Conclusion

This is a rare case of primary carcinoma of cystic duct encountered during laparoscopic cholecystectomy in a 65-year-old lady. The patient underwent en-bloc resection of gallbladder, cystic duct, common bile duct, and regional lymphadenectomy which remains the surgical standard of treatment. Cystic duct carcinoma may be overlooked in a patient with gallstones and hydropic gallbladder. Primary carcinoma of cystic duct, albeit rarely can be suspected in patients with distended gall bladder where imaging studies have not clearly defined a calculus. The prognosis of primary carcinoma of cystic duct is better than other extrahepatic bile duct malignancies. The old classification system has outlived its time and is more rigid in definition which is not practical in advanced cases; the new classification systems of this century offer better insight into understanding the tumor characteristics and prognosis. Further cases identified by new systems may help in proper scientific interpretation of the behavior of cystic duct carcinoma as a separate and distinct identity and standardization of classification.

Abbreviations

CBD: 

Common bile duct

GB: 

Gall bladder

Declarations

Acknowledgements

Not Applicable.

Funding

Nil

Availability of data and materials

The data supporting the conclusions of this article are included within the article.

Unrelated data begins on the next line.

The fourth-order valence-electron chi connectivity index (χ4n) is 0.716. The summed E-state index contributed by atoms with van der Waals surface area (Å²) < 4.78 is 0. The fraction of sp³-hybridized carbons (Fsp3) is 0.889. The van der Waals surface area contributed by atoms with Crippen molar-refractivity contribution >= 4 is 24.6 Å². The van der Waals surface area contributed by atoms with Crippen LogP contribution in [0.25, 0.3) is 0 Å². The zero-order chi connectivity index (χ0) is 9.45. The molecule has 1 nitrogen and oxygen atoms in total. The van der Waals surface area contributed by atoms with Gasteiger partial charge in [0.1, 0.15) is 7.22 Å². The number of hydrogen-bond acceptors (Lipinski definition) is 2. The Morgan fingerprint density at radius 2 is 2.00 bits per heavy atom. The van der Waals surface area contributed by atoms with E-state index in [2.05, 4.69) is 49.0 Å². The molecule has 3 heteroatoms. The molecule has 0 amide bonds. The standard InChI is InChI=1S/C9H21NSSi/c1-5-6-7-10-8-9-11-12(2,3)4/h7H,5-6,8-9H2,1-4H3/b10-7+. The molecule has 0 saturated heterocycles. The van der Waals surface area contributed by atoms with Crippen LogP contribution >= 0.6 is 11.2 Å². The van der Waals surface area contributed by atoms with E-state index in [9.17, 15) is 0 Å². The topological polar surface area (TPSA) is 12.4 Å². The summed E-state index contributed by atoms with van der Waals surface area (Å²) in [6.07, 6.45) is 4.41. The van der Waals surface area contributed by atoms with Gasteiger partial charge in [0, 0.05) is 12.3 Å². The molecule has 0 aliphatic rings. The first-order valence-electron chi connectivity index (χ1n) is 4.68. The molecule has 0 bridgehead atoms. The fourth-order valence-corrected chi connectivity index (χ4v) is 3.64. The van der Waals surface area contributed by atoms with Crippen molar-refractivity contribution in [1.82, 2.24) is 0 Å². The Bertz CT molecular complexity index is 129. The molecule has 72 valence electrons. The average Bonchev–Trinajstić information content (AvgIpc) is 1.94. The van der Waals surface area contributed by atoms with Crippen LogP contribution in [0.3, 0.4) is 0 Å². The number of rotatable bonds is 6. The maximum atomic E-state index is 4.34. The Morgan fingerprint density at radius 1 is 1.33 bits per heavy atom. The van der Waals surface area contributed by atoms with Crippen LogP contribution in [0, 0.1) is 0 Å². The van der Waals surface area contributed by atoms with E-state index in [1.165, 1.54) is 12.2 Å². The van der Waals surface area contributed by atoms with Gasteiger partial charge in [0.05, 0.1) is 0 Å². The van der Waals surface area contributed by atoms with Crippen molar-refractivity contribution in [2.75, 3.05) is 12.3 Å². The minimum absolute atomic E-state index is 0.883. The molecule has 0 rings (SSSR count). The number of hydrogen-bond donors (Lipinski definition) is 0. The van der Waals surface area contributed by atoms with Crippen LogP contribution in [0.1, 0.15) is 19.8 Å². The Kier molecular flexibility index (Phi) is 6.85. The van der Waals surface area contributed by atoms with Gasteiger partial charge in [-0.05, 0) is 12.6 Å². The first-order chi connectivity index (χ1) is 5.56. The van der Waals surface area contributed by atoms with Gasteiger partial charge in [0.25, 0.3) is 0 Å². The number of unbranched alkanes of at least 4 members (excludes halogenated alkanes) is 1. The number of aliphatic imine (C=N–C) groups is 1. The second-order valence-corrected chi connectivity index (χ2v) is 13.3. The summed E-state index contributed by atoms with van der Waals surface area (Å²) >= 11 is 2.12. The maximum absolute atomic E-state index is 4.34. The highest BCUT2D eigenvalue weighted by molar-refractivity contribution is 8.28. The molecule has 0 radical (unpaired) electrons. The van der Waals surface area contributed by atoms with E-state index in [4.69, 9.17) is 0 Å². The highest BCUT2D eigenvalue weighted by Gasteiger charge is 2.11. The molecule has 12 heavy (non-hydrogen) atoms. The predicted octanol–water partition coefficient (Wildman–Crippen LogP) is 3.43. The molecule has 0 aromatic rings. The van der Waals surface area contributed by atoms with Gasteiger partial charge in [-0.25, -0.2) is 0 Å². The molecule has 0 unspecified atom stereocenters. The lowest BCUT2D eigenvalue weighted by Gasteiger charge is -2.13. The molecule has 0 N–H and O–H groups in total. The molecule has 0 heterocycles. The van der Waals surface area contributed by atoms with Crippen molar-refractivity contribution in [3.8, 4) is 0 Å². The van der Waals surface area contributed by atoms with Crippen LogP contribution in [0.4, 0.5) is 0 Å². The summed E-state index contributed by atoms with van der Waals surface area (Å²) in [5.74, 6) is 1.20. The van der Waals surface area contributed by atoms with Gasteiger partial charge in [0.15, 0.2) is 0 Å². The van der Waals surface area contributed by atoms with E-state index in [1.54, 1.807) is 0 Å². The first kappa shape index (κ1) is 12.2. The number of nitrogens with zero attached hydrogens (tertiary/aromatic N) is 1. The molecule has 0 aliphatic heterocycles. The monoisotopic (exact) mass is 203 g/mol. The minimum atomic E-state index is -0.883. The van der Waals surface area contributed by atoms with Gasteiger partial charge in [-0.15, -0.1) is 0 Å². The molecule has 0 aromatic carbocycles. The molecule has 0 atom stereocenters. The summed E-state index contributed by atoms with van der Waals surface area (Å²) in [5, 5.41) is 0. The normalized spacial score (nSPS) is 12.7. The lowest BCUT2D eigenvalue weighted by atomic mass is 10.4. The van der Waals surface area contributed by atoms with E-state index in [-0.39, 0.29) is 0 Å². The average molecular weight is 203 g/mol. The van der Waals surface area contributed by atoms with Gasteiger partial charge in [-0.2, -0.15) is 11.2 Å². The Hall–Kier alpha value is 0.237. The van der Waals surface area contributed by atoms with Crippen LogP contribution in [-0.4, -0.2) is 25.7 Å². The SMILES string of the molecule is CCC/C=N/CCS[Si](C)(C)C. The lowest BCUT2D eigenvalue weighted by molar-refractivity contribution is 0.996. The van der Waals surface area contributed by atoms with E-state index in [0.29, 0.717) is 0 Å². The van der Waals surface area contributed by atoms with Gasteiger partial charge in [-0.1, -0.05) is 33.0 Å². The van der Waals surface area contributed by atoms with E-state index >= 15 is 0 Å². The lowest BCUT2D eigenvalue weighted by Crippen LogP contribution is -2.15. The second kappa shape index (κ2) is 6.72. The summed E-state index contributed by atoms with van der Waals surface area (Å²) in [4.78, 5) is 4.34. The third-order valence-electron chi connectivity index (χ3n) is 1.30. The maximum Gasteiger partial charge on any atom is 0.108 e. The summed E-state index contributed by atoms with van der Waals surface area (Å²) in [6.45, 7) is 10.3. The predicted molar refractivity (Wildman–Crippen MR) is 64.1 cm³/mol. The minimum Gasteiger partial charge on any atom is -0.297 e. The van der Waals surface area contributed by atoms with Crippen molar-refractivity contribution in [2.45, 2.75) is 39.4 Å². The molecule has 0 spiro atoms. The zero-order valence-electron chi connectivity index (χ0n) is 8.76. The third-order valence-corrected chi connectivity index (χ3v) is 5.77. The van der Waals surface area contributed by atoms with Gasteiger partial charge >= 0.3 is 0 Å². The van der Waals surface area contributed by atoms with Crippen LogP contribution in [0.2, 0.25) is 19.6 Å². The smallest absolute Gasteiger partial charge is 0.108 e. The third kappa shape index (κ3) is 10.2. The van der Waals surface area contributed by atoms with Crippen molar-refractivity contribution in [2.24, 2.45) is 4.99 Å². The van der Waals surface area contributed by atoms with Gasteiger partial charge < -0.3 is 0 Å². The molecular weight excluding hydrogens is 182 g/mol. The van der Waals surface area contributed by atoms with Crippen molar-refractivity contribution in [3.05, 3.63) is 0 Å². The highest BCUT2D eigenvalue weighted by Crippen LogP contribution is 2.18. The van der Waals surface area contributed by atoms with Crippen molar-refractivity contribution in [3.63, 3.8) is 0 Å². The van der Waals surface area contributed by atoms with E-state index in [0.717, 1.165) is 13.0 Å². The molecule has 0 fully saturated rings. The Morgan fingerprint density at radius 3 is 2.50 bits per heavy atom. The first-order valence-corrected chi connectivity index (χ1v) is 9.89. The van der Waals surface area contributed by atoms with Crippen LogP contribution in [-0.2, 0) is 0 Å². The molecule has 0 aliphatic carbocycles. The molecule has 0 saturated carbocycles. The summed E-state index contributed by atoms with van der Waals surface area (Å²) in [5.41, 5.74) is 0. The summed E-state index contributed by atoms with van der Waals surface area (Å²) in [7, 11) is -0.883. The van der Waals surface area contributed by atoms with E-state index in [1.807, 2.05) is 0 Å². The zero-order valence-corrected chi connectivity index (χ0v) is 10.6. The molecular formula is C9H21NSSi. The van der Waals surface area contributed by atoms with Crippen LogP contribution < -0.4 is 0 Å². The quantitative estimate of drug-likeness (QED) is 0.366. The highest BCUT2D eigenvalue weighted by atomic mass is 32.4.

Authors’ contributions

LB conceived the concept. LB, DK, and AKK are responsible for the design. LB, DK are responsible for the definition of intellectual content. LB, DK, AKK, AB, and SR are responsible for the literature search. LB, DK, AKK, AB, and SR are responsible for data acquisition. LB, DK, and AKK are responsible for data analysis. LB, AKK prepared the manuscript. LB, DK, AKK, AB, SR are responsible for manuscript editing. LB, DK, AKK, AB, SR review the manuscript. All authors read and approved the final manuscript.

Competing interests

The authors declare that they have no competing interests.

Consent for publication

Obtained and attached as supplementary file.

Ethics approval and consent to participate

Yes

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Authors’ Affiliations

(1)
Department of Surgery, Maulana Azad Medical College
(2)
Max Super Speciality Hospital
(3)
Department of Pathology, Maulana Azad Medical College

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© The Author(s). 2017